Reaction in the Israeli media reveals that Israeli citizens are already anxious about being apprehended during foreign travel. As one law commentator put it in the Israeli press, “From now on, not only soldiers should be careful when they travel abroad, but also ministers and legal advisers.” It is well to recall that Article 1 of the Geneva Conventions calls on states throughout the world “to respect and ensure respect” for international humanitarian law “in all circumstances.” The efforts in 1998 of several European courts to prosecute Augusto Pinochet for crimes committed while he was head of state in Chile, are a reminder that national courts can be used to prosecute political and military leaders for crimes committed elsewhere than in the territory of the prosecuting state.
Of course, Israel will fight back. It has already launched a media and diplomatic blitz designed to portray the report as so one-sided and inaccurate as to be unworthy of serious attention. The US government has without explanation disappointingly endorsed this view, and apparently rejected the central recommendation in the Goldstone report that the Security Council be assigned the task of implementing its findings. The American ambassador to the UN, Susan Rice, evidently told a closed session of the Security Council on 16 September, just a day after the report was issued, that “[w]e have serious concerns about many recommendations in the report.” Elaborating on this, Ambassador Rice indicated that the UN Human Rights Council, which has no implementing authority, is the only proper venue for any action to be taken on the basis of the report. The initial struggle will likely be whether to follow the recommendation of the report to have the Security Council seized of the issue so as to consider referring issues of individual accountability for war crimes to the International Criminal Court. Of course, such a referral could be blocked by a veto from the US or other permanent members, but even a discussion in the Security Council would be a severe setback for Israel.
There are reasons to applaud the forthrightness and comprehensiveness of the report, its care and scrupulous willingness to conclude that both Israel and Hamas seem responsible for behavior that appears to constitute war crimes, if not crimes against humanity. Although Israel has succeeded in having the issue of one-sidedness focus on fairness to Israel, there are also some reasons to insist that the report falls short of Palestinian hopes. For one thing, the report takes for granted, the dubious proposition that Israel was entitled to act against Gaza in self-defense, thereby excluding inquiry into whether crimes against the peace in the form of aggression had taken place by the launching of the attack. In this respect, although the report takes notice of the temporary ceasefire that had cut the rocket fire directed at Israel practically to zero in the months preceding the attacks, it seems to avoid drawing any legal conclusions as to the bearing of this context in which the Gaza war was initiated. The report also ignores Hamas’ repeated efforts to extend the ceasefire indefinitely provided Israel lifted its unlawful blockade of Gaza. Israel disregarded this seemingly available diplomatic alternative to war to achieve security on its borders. Recourse to war, even if the facts were to justify self-defense, is according to international law, a last resort. By ignoring Israel’s initiation of a one-sided war the Goldstone report implicitly accepts the dubious central premise of Operation Cast Lead, and avoids making a finding of aggression.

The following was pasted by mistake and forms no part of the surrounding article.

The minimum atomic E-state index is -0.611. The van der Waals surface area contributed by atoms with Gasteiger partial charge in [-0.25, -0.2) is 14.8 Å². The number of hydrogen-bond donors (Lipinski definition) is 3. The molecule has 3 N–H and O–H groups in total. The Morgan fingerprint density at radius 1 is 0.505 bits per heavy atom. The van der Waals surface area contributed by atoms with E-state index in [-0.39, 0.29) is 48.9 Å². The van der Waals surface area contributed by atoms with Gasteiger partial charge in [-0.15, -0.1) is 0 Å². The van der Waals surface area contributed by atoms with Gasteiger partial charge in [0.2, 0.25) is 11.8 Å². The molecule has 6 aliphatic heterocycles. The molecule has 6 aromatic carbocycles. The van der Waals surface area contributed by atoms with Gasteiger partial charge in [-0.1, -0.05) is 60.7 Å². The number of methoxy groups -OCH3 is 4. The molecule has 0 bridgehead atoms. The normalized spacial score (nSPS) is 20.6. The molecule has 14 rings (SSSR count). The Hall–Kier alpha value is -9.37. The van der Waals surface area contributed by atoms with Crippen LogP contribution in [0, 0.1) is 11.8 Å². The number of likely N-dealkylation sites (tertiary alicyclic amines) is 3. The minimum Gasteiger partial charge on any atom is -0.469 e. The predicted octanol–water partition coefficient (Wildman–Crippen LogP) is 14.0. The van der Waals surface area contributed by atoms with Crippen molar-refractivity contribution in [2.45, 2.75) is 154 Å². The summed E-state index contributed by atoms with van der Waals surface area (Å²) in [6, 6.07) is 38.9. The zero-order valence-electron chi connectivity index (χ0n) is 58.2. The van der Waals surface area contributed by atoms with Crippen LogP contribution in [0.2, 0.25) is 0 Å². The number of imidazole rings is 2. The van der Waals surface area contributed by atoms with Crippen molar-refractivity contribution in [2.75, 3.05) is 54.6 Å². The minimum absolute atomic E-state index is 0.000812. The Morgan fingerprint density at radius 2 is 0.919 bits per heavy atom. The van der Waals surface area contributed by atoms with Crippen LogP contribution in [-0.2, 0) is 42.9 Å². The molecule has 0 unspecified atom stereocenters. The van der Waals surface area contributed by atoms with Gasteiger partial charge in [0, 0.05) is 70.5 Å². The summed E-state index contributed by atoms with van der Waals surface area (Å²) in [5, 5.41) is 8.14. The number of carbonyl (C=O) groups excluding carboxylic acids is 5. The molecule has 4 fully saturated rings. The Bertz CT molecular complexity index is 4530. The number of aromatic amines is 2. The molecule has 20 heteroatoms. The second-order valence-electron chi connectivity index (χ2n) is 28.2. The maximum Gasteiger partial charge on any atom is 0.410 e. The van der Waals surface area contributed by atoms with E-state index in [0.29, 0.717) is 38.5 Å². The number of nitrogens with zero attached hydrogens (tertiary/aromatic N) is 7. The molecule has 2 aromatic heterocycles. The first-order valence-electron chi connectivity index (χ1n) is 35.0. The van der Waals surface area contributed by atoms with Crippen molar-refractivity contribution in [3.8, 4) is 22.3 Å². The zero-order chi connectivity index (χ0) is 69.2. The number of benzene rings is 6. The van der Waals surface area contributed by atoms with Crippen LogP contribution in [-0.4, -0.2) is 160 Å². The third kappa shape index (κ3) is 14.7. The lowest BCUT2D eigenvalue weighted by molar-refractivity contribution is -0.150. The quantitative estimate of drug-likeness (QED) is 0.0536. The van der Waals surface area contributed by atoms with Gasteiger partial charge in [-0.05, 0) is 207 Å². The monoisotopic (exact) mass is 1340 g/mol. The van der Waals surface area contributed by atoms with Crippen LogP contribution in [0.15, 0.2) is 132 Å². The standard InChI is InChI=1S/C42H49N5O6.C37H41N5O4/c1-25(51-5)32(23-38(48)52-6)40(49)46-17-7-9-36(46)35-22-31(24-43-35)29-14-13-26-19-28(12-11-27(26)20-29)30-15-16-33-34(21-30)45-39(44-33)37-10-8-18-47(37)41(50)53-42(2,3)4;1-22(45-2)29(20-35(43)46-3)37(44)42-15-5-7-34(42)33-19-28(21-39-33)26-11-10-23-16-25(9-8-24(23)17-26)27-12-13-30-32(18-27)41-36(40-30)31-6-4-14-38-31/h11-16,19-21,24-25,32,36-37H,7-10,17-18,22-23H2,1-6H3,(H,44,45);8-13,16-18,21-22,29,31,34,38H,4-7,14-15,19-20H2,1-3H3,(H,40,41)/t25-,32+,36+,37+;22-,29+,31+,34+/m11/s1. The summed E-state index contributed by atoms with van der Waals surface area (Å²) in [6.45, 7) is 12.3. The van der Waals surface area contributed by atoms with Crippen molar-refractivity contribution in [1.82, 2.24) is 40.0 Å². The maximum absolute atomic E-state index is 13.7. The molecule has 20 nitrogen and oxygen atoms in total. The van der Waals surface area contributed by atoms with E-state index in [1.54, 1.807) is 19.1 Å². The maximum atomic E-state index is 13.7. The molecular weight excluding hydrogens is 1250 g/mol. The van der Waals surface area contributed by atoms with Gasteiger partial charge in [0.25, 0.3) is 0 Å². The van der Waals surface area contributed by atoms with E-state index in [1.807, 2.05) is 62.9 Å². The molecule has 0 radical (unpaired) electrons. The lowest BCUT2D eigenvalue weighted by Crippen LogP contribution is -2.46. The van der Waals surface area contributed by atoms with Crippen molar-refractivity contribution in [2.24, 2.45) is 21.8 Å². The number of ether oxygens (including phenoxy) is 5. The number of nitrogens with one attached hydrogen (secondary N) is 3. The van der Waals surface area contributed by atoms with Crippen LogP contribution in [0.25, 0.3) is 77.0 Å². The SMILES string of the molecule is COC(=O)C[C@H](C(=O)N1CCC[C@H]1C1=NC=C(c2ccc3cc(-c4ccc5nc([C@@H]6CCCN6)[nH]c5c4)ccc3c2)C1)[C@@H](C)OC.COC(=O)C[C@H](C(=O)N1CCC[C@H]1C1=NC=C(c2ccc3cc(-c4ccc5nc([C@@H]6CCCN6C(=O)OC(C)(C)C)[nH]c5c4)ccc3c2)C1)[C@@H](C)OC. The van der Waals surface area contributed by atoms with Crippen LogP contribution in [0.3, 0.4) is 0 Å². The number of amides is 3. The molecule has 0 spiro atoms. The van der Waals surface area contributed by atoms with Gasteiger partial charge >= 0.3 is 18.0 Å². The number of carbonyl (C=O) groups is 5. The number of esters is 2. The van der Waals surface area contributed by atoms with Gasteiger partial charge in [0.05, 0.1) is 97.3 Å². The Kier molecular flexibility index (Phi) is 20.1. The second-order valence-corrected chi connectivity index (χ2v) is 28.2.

Also disappointing was the failure of the report to comment upon the Israeli denial of a refugee option to the civilian population trapped in the tiny, crowded combat zone that constitutes the Gaza Strip. Israel closed all crossings during the period of the Gaza war, allowing only Gaza residents with foreign passports to leave. It is rare in modern warfare that civilians are not given the option to become refugees. Although there is no specific provision of the laws of war requiring a state at war to allow civilians to leave the combat zone, it seems like an elementary humanitarian requirement, and should at least have been mentioned either as part of customary international law or as a gap in the law that should be filled. The importance of this issue is reinforced by many accounts of the widespread post-traumatic stress experienced by the civilians in Gaza, especially children, who comprise 53 percent of the population. One might also notice that the report accords considerable attention to the one Israeli soldier held prisoner by Hamas in Gaza, recommending his release on humanitarian grounds, while making only a very general recommendation that Israel release some of the thousands of Palestinians being held under conditions of harsh detention, suggesting that children especially should be released.
In the end, the Goldstone report is unlikely to break the inter-governmental refusal to challenge the Israeli blockade of Gaza or to induce the UN to challenge Israeli impunity in any meaningful way. Depending on back room diplomacy, the US may or may not be able to avoid playing a public role of shielding Israel from accountability for its behavior during the Gaza war or its continuing refusal to abide by international humanitarian law by lifting the blockade that continues to impinge daily upon the health of the entire population of Gaza.
Despite these limitations, the report is an historic contribution to the Palestinian struggle for justice, an impeccable documentation of a crucial chapter in their victimization under occupation. Its impact will be felt most impressively on the growing civil society movement throughout the world to impose cultural, sporting and academic boycotts, as well as to discourage investment, trade and tourism with Israel. It may yet be the case that as in the anti-apartheid struggle the shift in the relation of forces in the Palestinian favor will occur not through diplomacy or as a result of armed resistance, but on the symbolic battlefield of legitimacy that has become global in scope, what might be described as the new political relevance of moral and legal globalization